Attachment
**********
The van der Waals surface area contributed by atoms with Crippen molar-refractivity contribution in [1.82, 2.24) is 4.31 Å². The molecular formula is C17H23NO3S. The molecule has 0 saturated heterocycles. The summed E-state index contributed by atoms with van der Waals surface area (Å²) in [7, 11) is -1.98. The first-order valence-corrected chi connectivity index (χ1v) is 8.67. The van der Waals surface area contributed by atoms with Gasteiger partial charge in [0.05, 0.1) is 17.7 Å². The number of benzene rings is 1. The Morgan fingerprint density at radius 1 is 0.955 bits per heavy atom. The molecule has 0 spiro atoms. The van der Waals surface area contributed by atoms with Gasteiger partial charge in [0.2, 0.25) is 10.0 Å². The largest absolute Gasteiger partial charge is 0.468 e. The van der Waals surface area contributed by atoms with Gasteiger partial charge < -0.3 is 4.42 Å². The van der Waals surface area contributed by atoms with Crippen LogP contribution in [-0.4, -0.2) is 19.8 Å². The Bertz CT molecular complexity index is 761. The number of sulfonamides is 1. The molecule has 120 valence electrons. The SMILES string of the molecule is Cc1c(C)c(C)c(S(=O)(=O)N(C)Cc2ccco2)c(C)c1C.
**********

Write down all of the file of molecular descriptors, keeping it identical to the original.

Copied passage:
The van der Waals surface area contributed by atoms with Crippen molar-refractivity contribution in [1.82, 2.24) is 4.31 Å². The molecular formula is C17H23NO3S. The molecule has 0 saturated heterocycles. The summed E-state index contributed by atoms with van der Waals surface area (Å²) in [7, 11) is -1.98. The first-order valence-corrected chi connectivity index (χ1v) is 8.67. The van der Waals surface area contributed by atoms with Gasteiger partial charge in [0.05, 0.1) is 17.7 Å². The number of benzene rings is 1. The Morgan fingerprint density at radius 1 is 0.955 bits per heavy atom. The molecule has 0 spiro atoms. The van der Waals surface area contributed by atoms with Gasteiger partial charge in [0.2, 0.25) is 10.0 Å². The largest absolute Gasteiger partial charge is 0.468 e. The van der Waals surface area contributed by atoms with Gasteiger partial charge < -0.3 is 4.42 Å². The van der Waals surface area contributed by atoms with Crippen LogP contribution in [-0.4, -0.2) is 19.8 Å². The Bertz CT molecular complexity index is 761. The number of sulfonamides is 1. The molecule has 120 valence electrons. The SMILES string of the molecule is Cc1c(C)c(C)c(S(=O)(=O)N(C)Cc2ccco2)c(C)c1C.